KABUL: Banks in Kabul reopened after twelve days as the Taliban take control of Afghanistan.
Taliban spokesman, Zabihullah Mujahid, on Tuesday, announced that “All banks in the country including the Central Bank will resume their work as of tomorrow (Wednesday).”
“We have made the appropriate preparations, and therefore, We urge employees of this sector to return to their jobs,” he added.
Taliban earlier also announced the appointment of an acting governor for the “Bank of Afghanistan” for the purpose of “regulating government institutions and banking issues and addressing people’s problems.”
Earlier, there was no cash inside the ATMs, no operational banks and no money transfer office for overseas. With all these utilities closed, it’s now near impossible to send money into the country. People say they are running out of cash.
Azizi Bank, Afghanistan’s largest commercial Bank also announced previously that the bank will stay closed till the new government or system.
As the Taliban has taken control over Afghanistan, it will take a long time before the group gets access to a majority of the country’s monetary reserves and assets.
Currently, Afghanistan faces a danger of a near-term economic collapse, with no access to funds, the developing nation’s cash resources are almost zero at the moment.
Head of Afghanistan’s central bank Ajmal Ahmady, who fled the country at the weekend, tweeted that Da Afghanistan Bank’s total reserves were approximately $9bn as of last week.
But he said as per international standards, most of this was held in safe, liquid assets such as US Treasury bonds and gold offshore.
According to Ahmady, the major investments of DAB include Federal Reserve holdings worth $7 billion, US bills and bonds ($3.1 billion), WB RAMP assets ($2.4 billion), gold ($1.2 billion) and cash accounts (0.3 billion). In addition, there are investments in international accounts ($1.3 billion) and Bank for International Settlements ($0.7 billion).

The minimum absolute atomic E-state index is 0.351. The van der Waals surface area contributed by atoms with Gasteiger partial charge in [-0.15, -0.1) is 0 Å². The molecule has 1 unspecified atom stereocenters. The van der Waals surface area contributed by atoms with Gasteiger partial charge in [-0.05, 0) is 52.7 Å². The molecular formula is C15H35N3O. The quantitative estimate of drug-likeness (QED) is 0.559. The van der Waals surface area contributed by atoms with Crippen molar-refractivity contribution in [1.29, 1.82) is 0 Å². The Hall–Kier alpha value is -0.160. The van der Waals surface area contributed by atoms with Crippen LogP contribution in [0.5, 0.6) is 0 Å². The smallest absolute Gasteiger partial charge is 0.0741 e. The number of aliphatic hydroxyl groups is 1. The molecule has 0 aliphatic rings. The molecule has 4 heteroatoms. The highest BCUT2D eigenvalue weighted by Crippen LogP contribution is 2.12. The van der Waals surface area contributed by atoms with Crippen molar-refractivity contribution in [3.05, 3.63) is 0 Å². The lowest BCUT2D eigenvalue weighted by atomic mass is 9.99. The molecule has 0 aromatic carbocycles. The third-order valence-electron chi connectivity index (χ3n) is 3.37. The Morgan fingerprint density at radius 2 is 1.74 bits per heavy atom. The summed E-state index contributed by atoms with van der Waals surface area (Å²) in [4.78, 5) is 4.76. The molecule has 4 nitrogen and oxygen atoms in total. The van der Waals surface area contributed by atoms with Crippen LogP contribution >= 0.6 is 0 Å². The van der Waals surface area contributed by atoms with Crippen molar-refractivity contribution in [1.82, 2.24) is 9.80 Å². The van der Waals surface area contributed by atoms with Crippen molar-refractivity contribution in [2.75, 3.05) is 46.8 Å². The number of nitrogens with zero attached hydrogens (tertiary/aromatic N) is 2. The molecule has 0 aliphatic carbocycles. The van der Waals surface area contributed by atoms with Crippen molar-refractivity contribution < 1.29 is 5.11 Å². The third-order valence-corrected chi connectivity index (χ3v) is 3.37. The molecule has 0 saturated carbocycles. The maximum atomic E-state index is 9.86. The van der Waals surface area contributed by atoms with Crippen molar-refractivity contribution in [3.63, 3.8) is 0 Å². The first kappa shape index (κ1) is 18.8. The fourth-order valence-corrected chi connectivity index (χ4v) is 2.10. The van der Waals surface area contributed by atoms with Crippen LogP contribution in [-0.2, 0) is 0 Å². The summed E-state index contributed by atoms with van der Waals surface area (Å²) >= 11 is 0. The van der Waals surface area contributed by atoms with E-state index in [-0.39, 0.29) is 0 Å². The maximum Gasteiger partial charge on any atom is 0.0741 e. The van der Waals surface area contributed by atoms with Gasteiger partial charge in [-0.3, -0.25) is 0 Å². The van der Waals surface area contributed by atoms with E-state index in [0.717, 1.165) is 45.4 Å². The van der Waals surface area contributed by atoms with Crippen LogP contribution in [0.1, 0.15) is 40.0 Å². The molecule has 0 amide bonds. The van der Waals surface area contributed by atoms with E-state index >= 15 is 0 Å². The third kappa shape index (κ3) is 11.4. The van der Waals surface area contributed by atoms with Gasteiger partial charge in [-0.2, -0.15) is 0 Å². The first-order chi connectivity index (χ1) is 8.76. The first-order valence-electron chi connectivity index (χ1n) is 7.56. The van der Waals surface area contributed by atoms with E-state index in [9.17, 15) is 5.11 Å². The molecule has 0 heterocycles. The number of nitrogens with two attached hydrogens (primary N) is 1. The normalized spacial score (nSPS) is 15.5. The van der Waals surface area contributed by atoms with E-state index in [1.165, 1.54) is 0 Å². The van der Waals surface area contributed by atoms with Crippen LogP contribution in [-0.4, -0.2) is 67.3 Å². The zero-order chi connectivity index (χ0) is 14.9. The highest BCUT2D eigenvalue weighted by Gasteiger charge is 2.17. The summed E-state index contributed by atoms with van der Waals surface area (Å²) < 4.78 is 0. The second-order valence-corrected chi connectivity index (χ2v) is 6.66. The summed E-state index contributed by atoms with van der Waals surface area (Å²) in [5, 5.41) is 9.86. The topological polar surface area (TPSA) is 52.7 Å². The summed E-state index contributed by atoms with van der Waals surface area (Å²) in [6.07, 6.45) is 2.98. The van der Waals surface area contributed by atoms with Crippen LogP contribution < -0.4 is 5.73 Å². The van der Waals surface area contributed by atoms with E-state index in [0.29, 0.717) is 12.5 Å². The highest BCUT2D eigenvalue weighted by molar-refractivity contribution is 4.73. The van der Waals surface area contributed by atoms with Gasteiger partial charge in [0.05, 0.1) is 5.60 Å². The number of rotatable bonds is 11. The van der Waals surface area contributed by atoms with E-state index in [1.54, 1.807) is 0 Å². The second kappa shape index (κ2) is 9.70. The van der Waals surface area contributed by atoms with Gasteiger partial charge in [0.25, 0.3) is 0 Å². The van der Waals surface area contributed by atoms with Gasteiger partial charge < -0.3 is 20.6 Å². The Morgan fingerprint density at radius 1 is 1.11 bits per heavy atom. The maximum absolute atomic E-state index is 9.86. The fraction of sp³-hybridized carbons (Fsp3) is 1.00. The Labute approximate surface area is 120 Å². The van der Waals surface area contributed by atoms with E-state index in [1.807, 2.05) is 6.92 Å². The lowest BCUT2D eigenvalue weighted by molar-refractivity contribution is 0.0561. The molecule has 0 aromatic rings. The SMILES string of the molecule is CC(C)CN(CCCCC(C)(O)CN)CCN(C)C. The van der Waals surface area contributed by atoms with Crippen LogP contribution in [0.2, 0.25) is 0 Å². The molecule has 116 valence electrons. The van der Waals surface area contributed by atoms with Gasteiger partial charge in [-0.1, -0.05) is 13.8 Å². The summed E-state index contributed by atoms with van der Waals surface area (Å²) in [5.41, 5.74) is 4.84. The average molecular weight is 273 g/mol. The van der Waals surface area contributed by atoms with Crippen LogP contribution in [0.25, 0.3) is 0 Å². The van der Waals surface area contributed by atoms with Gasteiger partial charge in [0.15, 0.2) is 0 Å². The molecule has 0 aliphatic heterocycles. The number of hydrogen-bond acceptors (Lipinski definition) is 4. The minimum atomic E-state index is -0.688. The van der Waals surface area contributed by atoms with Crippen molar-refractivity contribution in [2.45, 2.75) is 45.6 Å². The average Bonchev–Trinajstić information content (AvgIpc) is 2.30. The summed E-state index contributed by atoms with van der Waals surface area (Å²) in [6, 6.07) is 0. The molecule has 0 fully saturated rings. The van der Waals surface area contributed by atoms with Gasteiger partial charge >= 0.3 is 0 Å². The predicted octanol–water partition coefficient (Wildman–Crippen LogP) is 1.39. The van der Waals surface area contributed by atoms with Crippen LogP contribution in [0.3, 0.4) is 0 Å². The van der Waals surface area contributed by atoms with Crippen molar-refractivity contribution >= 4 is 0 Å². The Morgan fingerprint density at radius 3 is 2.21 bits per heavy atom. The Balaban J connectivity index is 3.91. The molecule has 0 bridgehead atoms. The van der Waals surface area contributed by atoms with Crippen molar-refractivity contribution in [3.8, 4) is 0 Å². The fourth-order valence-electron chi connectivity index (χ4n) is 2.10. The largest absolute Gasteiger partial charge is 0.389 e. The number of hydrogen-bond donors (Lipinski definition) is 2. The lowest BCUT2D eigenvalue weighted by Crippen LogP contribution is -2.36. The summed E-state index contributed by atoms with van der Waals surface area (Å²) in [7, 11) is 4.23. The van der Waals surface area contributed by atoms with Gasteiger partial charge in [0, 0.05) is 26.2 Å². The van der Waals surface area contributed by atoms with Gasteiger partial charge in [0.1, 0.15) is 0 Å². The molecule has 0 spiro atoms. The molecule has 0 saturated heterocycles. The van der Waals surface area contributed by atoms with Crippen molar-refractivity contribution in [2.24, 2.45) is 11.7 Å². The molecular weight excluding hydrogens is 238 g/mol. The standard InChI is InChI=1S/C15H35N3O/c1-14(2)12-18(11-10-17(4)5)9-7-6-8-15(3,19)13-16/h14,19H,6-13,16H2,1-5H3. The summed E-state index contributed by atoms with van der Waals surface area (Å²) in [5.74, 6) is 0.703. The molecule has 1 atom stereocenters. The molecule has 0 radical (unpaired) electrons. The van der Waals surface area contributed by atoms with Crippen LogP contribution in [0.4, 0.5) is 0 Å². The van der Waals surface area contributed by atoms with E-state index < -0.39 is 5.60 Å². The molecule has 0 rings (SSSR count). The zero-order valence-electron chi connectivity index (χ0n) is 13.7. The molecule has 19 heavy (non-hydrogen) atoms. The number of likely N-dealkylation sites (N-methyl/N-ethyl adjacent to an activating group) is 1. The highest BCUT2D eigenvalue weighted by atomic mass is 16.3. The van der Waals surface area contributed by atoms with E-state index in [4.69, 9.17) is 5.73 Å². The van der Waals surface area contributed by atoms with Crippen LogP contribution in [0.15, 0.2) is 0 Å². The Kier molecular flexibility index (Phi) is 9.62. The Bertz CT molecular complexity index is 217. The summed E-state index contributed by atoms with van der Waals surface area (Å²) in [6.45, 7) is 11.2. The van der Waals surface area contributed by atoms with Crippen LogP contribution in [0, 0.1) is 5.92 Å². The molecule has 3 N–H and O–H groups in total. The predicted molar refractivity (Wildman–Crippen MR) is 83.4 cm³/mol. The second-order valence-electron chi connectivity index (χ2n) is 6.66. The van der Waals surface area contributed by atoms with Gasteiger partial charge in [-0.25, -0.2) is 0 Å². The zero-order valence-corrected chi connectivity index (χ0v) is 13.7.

“Given that the Taliban are still on international sanction lists, it is expected (confirmed?) that such assets will be frozen and not accessible to Taliban,” Ahmady tweeted.
“We can say the accessible funds to the Taliban are perhaps 0.1-0.2% of Afghanistan’s total international reserves. Not much.”
Ahmady added that Washington’s suspended shipments of physical dollars were causing Afghanistan’s currency to depreciate. The Afghan currency, the Afghani, has fallen to record lows.
“I believe local banks have told customers that they cannot return their dollars — because [Da Afghanistan Bank] has not supplied banks with dollars,” he tweeted.
“This is true. Not because funds have been stolen or being held in a vault, but because all dollars are in international accounts that have been frozen,” he said.
Meanwhile, International Monetary Fund (IMF) has also announced that Afghanistan will no longer be able to access the lender’s resources.
Resources of over $370m (£268m) from the IMF had been set to arrive on 23 August.
According to IMF, these funds were part of a global IMF response to the economic crisis.
Access to the IMF’s reserves in Special Drawing Rights (SDR) assets, which can be converted to government-backed money, have also been blocked.
Western Union has also suspended money transfer services to Afghanistan “until further notice”.